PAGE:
The first few sections of an SDS cover basic information, such as chemical identification, hazard identification, and chemical composition. The middle sections really start to address specific measures to be taken if something with the chemical at hand goes wrong. Section 4 looks at First-Aid measures, while Section 5 covers how to handle a fire caused by the chemical or solution being used. Section 5 is especially critical for the handling of chemicals that have low flashpoints, as they have a higher likelihood to ignite and start a fire. Fires and explosions are obviously extremely dangerous to workers and the surrounding areas, as well as cost a substantial amount of money to clean up and repair damaged objects.
Types of Fire Extinguishers
The first piece of information provided is suitable extinguishing media. Depending on the chemical, attempting to put out a fire with the wrong technique could have detrimental effects. The five common types of fire extinguishers are:
- dry power
- carbon dioxide
- wet chemical
It is essential the type of extinguisher is stated in this section of the SDS, saving lives and potential money lost on repair costs. Any extinguishing media that is not suitable to be used must also be explicitly stated. Even though this section could simply state “none,” it is still essential to include this, as you cannot be overcautious when it comes to fires.
Precautions and Protective Equipment
Recommendations for specific personal protective equipment (PPE) to be worn by the firefighters is also necessary information for the section. This may include guidelines such as “self-contained breathing apparatus” or “full protective clothing must be worn.” Additionally, precautions for firefighters are established. Stating the class fire the chemical could potentially cause encompasses the majority of the precautions associated with the chemical at hand. There are six fire classes, including common combustible solids (A), flammable liquids (B), flammable gases (C), flammable metals (D), electrical fires (E), and kitchen fires (F). Suitable and unsuitable extinguishing media are typically the same within each fire class, but these pieces of information obviously still need to be stated, as not every worker knows these.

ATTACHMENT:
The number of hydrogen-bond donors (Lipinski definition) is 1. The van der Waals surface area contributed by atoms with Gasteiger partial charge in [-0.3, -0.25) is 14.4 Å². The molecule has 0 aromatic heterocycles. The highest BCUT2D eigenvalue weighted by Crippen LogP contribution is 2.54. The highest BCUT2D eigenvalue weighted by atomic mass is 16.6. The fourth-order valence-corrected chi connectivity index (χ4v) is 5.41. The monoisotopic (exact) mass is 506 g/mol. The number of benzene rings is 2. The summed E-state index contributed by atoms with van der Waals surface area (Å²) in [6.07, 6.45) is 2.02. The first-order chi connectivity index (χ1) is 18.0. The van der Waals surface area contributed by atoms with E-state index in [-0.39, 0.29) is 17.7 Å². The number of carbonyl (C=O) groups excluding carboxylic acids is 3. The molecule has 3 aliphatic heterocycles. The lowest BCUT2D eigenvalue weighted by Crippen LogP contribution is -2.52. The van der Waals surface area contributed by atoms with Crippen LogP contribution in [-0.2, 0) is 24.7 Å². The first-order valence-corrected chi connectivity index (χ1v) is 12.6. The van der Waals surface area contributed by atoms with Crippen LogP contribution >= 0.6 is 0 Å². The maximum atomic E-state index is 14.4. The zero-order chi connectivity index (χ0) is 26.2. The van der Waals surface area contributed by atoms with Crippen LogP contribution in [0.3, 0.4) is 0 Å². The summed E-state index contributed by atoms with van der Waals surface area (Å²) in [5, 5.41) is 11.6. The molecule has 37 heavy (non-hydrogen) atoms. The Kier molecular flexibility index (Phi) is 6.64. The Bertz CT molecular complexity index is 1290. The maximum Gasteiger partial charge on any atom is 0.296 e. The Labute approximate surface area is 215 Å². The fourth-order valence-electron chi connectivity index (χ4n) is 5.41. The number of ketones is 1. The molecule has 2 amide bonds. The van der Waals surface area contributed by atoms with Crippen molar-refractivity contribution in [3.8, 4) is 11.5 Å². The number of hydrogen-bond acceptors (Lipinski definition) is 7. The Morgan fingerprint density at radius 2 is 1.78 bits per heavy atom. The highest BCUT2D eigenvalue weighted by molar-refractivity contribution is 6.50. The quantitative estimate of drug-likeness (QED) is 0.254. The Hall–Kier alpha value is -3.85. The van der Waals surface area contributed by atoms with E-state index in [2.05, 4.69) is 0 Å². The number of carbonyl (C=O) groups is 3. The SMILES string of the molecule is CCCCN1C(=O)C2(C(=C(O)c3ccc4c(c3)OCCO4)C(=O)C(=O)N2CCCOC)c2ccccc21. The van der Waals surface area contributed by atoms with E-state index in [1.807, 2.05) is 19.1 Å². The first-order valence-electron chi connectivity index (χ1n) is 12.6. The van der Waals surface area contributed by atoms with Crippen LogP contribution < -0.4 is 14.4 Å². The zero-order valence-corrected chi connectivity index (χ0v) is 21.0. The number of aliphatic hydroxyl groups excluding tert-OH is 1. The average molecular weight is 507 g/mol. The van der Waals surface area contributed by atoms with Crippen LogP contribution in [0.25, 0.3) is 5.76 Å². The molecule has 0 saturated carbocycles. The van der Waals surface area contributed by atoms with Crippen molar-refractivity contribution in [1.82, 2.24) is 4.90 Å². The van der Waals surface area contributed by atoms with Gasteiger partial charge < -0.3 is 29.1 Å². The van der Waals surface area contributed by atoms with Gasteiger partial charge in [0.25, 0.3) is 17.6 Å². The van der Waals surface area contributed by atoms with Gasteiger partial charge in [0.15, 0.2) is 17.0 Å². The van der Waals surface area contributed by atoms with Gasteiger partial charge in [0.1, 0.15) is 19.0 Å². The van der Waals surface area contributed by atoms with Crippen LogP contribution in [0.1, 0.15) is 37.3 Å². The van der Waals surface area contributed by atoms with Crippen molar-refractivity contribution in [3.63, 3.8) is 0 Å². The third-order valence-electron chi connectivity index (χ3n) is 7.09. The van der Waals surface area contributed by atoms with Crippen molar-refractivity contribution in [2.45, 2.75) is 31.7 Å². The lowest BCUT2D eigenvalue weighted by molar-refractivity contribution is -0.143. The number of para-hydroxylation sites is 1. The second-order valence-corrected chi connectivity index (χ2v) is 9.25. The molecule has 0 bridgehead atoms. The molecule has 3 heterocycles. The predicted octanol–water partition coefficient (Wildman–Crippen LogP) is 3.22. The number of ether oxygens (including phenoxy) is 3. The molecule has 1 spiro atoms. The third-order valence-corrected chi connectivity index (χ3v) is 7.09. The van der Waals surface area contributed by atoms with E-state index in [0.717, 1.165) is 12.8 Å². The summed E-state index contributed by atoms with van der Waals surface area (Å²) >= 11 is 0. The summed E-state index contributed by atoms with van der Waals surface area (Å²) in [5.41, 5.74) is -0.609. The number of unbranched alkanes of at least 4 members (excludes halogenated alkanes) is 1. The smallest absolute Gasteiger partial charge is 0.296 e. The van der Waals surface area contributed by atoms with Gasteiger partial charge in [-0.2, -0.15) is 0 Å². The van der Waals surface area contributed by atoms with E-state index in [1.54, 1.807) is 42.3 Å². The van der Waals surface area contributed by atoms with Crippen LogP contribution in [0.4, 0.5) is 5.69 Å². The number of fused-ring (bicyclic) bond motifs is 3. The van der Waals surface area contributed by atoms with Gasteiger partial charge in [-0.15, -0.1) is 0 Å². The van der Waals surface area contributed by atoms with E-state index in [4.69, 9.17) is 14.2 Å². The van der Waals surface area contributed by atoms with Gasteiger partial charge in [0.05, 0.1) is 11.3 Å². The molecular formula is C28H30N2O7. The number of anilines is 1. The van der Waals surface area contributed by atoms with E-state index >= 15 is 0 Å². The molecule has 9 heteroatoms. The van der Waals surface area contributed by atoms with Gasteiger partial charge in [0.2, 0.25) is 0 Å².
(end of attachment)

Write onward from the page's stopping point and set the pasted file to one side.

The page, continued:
There are specific hazards that may arise from the chemical during the fire, such as explosions, thermal radiation, and smoke. Again, while there could be none of these types of hazards associated with the chemical, it still needs to be noted on the SDS. You can never be too careful or excessive in your explanations of potential risks present with the chemical at hand. Fires and safety are not to be taken lightly.[nz_btn text=”Subscribe to the Chemtek blog and stay up to date on our Decoding SDS series!” link=”chemtekinc.com/news/” target=”_self” icon=”” animate=”false” animation_type=”ghost” color=”blue” size=”medium” shape=”rounded” type=”normal” hover_normal=”fill” hover_ghost=”fill” el_class=”” /]